Earthquake Safety: Ready for the Big One?

I Feel the Earth Move Under My Feet…

Living in Los Angeles is usually pretty amazing; we have perfect weather, legal weed, and that liberal bubble that keeps us nice and cozy. One of the few downsides? Shifting tectonic plates, yo. Is this California’s slow attempt to leave the rest of the country and float off into the Pacific Ocean? Possibly. Last week Mother Earth rattled us with two major quakes in the span of 24 hours, the latest one clocking in at a mighty 7.1 on the Richter scale. That makes it the largest quake in SoCal since 1999.

Being a native Angeleno, Jenn lived through many a quake, including the devastating 1994 one in Northridge. Her childhood was filled with school drills instructing kids to, “duck, cover, hold on”...uh, I have some follow up questions. Are we still doing “duck and cover”? Wasn’t that from the Cold War? And “hold on”? What are we holding on to? Our butts (Jurassic Park shout out!)? We decided that an updated earthquake safety plan was way overdue, so let’s get prepped before Mother Earth bitch slaps us again.

Get Your Emergency Kit Ready

There are many sites online where you can buy emergency kits, but if you choose to buy or assemble your own, make sure they have the following items:

The Basic Kit: What’s in it?

This list includes the must-haves recommended by FEMA in case of an earthquake. We’d personally add closed toed shoes...Havaianas during an earthquake apocalypse seems a little too casual.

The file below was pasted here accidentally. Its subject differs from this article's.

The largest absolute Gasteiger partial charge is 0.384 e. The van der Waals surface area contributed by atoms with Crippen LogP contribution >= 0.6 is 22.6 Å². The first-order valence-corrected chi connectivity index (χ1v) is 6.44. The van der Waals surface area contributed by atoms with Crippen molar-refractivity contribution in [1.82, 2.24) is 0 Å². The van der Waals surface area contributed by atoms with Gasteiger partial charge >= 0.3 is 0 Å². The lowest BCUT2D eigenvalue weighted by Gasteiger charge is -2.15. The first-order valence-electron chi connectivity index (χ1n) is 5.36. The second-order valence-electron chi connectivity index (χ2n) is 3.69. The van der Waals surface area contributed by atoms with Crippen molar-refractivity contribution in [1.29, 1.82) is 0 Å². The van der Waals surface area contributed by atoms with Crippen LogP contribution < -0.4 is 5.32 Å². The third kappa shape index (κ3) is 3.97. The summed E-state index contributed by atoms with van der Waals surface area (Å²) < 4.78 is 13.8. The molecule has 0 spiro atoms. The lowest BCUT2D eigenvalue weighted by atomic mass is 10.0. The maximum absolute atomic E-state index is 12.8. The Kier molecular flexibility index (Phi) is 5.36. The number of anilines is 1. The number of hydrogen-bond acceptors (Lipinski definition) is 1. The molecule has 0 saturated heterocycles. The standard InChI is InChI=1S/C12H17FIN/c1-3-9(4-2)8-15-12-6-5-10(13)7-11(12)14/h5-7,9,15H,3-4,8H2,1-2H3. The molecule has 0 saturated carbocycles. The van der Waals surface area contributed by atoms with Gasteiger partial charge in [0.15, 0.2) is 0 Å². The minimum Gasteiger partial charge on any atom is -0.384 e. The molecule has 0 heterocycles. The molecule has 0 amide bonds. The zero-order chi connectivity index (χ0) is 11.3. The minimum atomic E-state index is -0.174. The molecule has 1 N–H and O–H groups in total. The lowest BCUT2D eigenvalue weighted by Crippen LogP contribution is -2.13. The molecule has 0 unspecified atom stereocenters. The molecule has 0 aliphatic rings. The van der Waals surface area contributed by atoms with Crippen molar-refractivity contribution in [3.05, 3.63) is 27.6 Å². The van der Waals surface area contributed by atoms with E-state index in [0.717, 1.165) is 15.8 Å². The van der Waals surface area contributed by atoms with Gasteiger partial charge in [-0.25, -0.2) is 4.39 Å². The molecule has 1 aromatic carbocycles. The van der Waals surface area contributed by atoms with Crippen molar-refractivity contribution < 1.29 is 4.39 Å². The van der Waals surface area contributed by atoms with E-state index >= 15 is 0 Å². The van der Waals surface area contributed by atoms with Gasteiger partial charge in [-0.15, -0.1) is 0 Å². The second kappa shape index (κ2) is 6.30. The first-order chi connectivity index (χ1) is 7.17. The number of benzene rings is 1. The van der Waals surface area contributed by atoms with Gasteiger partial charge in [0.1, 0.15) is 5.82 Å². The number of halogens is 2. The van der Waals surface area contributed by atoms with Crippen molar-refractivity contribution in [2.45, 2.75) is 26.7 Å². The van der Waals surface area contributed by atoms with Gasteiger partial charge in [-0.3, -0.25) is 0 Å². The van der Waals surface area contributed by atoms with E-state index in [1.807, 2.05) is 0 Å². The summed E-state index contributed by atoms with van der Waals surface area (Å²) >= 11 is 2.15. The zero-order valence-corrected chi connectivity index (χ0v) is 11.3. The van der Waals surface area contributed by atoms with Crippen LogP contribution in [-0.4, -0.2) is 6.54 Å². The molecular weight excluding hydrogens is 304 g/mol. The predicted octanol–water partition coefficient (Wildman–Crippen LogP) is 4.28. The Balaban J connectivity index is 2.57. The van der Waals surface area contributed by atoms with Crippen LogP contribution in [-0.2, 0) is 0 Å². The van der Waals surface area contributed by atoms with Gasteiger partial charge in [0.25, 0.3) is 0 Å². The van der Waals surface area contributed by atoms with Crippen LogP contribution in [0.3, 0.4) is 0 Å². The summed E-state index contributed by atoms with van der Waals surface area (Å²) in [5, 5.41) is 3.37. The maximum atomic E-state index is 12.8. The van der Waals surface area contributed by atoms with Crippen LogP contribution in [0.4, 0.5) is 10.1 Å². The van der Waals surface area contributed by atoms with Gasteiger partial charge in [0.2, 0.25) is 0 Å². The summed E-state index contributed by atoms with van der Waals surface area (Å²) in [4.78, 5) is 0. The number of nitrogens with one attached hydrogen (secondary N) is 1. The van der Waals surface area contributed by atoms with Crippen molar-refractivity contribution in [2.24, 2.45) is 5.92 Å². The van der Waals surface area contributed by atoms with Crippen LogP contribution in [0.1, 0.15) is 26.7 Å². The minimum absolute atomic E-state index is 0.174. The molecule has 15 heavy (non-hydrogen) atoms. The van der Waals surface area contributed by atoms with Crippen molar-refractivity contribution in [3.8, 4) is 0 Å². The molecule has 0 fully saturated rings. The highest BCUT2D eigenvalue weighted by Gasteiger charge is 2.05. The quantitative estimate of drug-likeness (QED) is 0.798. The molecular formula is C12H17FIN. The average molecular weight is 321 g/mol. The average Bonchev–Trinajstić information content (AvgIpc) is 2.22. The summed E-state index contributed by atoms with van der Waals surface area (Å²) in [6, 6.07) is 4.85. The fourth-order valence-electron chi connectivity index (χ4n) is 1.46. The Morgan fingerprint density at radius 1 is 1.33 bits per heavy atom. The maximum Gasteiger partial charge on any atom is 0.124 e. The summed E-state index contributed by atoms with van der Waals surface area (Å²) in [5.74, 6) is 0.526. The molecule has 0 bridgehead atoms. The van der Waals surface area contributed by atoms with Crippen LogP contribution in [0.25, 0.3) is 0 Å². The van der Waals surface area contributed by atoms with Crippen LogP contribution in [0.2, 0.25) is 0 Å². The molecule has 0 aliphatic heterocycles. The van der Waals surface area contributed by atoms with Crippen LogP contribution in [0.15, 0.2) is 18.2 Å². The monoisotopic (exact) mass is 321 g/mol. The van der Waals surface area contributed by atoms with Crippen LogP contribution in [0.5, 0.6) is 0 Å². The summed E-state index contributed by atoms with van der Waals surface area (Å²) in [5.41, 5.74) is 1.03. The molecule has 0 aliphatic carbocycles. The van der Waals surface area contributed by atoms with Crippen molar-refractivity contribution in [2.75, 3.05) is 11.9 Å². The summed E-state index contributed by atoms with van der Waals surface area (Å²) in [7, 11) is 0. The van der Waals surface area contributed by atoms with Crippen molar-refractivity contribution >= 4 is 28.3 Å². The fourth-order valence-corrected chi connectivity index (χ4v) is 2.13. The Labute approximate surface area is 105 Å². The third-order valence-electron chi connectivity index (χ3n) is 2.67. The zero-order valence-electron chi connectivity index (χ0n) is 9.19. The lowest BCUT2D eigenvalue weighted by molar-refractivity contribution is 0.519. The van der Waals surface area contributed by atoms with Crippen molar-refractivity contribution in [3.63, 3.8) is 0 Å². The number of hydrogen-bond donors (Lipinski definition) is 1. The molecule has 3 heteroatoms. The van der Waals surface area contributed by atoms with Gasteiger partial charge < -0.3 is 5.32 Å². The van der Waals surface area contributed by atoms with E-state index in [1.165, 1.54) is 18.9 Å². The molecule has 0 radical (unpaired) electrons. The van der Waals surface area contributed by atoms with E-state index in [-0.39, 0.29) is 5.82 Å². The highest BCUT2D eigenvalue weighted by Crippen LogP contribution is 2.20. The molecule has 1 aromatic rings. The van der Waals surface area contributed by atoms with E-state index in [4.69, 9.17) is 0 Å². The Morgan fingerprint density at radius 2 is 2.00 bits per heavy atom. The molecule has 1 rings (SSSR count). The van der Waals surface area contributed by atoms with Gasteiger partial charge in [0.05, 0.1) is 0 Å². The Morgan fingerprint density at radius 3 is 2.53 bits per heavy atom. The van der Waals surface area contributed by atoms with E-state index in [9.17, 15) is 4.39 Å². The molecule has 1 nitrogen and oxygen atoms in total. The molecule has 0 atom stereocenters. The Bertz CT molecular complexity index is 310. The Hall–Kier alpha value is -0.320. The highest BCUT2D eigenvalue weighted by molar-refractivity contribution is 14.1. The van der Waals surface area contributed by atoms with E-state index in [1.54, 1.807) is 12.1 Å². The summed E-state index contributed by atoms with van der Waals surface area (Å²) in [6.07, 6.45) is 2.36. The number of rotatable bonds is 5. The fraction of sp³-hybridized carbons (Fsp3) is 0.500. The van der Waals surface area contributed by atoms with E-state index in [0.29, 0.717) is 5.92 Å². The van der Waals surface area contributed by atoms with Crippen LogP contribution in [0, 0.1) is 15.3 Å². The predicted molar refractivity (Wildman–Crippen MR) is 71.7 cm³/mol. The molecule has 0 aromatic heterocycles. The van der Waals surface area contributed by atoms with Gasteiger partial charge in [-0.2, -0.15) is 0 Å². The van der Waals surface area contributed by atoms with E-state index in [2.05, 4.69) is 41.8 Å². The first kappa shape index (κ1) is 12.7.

• Water - one gallon of water per person per day for at least three days, for drinking and sanitation

  • Food - at least a three-day supply of non-perishable food

  • Battery-powered or hand crank radio and a NOAA Weather Radio with tone alert

  • Flashlight

  • First aid kit

  • Extra batteries

  • Whistle to signal for help

  • Dust mask to help filter contaminated air and plastic sheeting and duct tape to shelter-in-place

  • Moist towelettes, garbage bags and plastic ties for personal sanitation

  • Wrench or pliers to turn off utilities

  • Manual can opener for food

  • Local maps

  • Cell phone with chargers and a backup battery

Additional Supplies

If you’ve got kids or pets in the family, you’ll want to pack the specific items they’ll need in your kit. We even got our dogs emergency light up leashes for our kits.

  • Prescription medications

  • Non-prescription medications such as pain relievers, anti-diarrhea medication, antacids or laxatives

  • Glasses and contact lens solution

  • Infant formula, bottles, diapers, wipes, diaper rash cream

  • Pet food and extra water for your pet, a pet carrier

  • Cash

  • Important family documents such as copies of insurance policies, identification and bank account records saved electronically or in a waterproof, portable container

  • Sleeping bag or warm blanket for each person

  • Complete change of clothing appropriate for your climate and sturdy shoes

  • Household chlorine bleach and medicine dropper to disinfect water